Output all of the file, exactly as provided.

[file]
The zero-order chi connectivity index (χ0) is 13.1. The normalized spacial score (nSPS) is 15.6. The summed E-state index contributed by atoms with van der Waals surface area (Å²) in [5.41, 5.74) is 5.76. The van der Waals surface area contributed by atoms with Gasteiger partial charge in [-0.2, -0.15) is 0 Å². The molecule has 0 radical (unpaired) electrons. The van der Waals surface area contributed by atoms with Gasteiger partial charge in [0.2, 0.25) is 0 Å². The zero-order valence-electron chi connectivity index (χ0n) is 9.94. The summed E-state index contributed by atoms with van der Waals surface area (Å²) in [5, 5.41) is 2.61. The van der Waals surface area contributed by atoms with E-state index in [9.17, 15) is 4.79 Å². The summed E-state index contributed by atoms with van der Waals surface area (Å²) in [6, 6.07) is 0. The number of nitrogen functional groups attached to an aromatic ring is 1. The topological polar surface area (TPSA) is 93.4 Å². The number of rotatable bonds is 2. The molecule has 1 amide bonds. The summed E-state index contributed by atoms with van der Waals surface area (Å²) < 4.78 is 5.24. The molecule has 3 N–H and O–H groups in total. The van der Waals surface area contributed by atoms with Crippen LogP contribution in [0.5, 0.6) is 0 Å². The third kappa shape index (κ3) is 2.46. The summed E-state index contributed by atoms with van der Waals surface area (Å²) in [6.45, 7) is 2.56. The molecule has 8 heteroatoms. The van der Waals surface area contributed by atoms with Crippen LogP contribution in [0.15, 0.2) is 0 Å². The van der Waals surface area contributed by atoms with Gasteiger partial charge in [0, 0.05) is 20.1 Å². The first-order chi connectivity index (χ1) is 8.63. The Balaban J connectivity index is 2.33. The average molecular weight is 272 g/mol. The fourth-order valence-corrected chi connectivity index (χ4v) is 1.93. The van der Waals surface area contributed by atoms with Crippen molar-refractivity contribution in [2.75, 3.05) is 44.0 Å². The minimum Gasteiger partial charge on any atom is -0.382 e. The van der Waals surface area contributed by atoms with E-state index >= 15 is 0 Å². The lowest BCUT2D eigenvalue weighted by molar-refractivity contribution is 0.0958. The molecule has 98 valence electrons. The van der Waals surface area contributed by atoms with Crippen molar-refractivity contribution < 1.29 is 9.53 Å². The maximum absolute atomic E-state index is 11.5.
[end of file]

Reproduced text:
The zero-order chi connectivity index (χ0) is 13.1. The normalized spacial score (nSPS) is 15.6. The summed E-state index contributed by atoms with van der Waals surface area (Å²) in [5.41, 5.74) is 5.76. The van der Waals surface area contributed by atoms with Gasteiger partial charge in [-0.2, -0.15) is 0 Å². The molecule has 0 radical (unpaired) electrons. The van der Waals surface area contributed by atoms with Gasteiger partial charge in [0.2, 0.25) is 0 Å². The zero-order valence-electron chi connectivity index (χ0n) is 9.94. The summed E-state index contributed by atoms with van der Waals surface area (Å²) in [5, 5.41) is 2.61. The van der Waals surface area contributed by atoms with E-state index in [9.17, 15) is 4.79 Å². The summed E-state index contributed by atoms with van der Waals surface area (Å²) in [6, 6.07) is 0. The number of nitrogen functional groups attached to an aromatic ring is 1. The topological polar surface area (TPSA) is 93.4 Å². The number of rotatable bonds is 2. The molecule has 1 amide bonds. The summed E-state index contributed by atoms with van der Waals surface area (Å²) < 4.78 is 5.24. The molecule has 3 N–H and O–H groups in total. The van der Waals surface area contributed by atoms with Crippen LogP contribution in [0.5, 0.6) is 0 Å². The third kappa shape index (κ3) is 2.46. The summed E-state index contributed by atoms with van der Waals surface area (Å²) in [6.45, 7) is 2.56. The molecule has 8 heteroatoms. The van der Waals surface area contributed by atoms with Crippen LogP contribution in [0.15, 0.2) is 0 Å². The van der Waals surface area contributed by atoms with Gasteiger partial charge in [0, 0.05) is 20.1 Å². The first-order chi connectivity index (χ1) is 8.63. The Balaban J connectivity index is 2.33. The average molecular weight is 272 g/mol. The fourth-order valence-corrected chi connectivity index (χ4v) is 1.93. The van der Waals surface area contributed by atoms with Crippen molar-refractivity contribution in [2.75, 3.05) is 44.0 Å². The minimum Gasteiger partial charge on any atom is -0.382 e. The van der Waals surface area contributed by atoms with E-state index >= 15 is 0 Å². The lowest BCUT2D eigenvalue weighted by molar-refractivity contribution is 0.0958. The molecule has 98 valence electrons. The van der Waals surface area contributed by atoms with Crippen molar-refractivity contribution < 1.29 is 9.53 Å². The maximum absolute atomic E-state index is 11.5.